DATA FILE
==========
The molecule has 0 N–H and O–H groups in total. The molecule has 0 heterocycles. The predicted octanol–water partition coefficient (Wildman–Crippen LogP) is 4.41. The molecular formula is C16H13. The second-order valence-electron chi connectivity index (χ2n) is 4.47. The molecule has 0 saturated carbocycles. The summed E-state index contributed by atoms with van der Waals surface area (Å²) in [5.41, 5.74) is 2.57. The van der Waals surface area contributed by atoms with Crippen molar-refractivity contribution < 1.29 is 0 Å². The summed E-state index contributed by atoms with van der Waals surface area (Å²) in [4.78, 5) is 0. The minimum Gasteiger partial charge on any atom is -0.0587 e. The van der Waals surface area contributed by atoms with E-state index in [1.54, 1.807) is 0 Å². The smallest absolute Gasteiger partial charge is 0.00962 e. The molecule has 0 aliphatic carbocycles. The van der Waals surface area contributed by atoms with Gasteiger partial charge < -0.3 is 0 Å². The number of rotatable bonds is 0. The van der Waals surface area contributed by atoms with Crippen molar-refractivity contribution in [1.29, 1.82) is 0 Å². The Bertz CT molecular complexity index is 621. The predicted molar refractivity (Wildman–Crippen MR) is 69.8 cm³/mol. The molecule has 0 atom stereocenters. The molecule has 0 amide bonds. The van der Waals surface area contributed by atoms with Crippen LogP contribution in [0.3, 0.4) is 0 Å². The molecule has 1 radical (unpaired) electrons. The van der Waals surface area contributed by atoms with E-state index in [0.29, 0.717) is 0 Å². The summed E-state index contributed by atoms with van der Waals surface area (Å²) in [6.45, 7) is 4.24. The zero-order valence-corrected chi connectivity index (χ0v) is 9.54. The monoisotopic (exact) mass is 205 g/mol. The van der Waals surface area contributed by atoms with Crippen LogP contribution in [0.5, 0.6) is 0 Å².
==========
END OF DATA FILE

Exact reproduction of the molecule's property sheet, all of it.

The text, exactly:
The molecule has 0 N–H and O–H groups in total. The molecule has 0 heterocycles. The predicted octanol–water partition coefficient (Wildman–Crippen LogP) is 4.41. The molecular formula is C16H13. The second-order valence-electron chi connectivity index (χ2n) is 4.47. The molecule has 0 saturated carbocycles. The summed E-state index contributed by atoms with van der Waals surface area (Å²) in [5.41, 5.74) is 2.57. The van der Waals surface area contributed by atoms with Crippen molar-refractivity contribution < 1.29 is 0 Å². The summed E-state index contributed by atoms with van der Waals surface area (Å²) in [4.78, 5) is 0. The minimum Gasteiger partial charge on any atom is -0.0587 e. The van der Waals surface area contributed by atoms with E-state index in [1.54, 1.807) is 0 Å². The smallest absolute Gasteiger partial charge is 0.00962 e. The molecule has 0 aliphatic carbocycles. The van der Waals surface area contributed by atoms with Gasteiger partial charge < -0.3 is 0 Å². The number of rotatable bonds is 0. The van der Waals surface area contributed by atoms with Crippen molar-refractivity contribution in [1.29, 1.82) is 0 Å². The Bertz CT molecular complexity index is 621. The predicted molar refractivity (Wildman–Crippen MR) is 69.8 cm³/mol. The molecule has 0 atom stereocenters. The molecule has 0 amide bonds. The van der Waals surface area contributed by atoms with Crippen LogP contribution in [0.3, 0.4) is 0 Å². The molecule has 1 radical (unpaired) electrons. The van der Waals surface area contributed by atoms with E-state index in [0.29, 0.717) is 0 Å². The summed E-state index contributed by atoms with van der Waals surface area (Å²) in [6.45, 7) is 4.24. The zero-order valence-corrected chi connectivity index (χ0v) is 9.54. The monoisotopic (exact) mass is 205 g/mol. The van der Waals surface area contributed by atoms with Crippen LogP contribution in [0.5, 0.6) is 0 Å².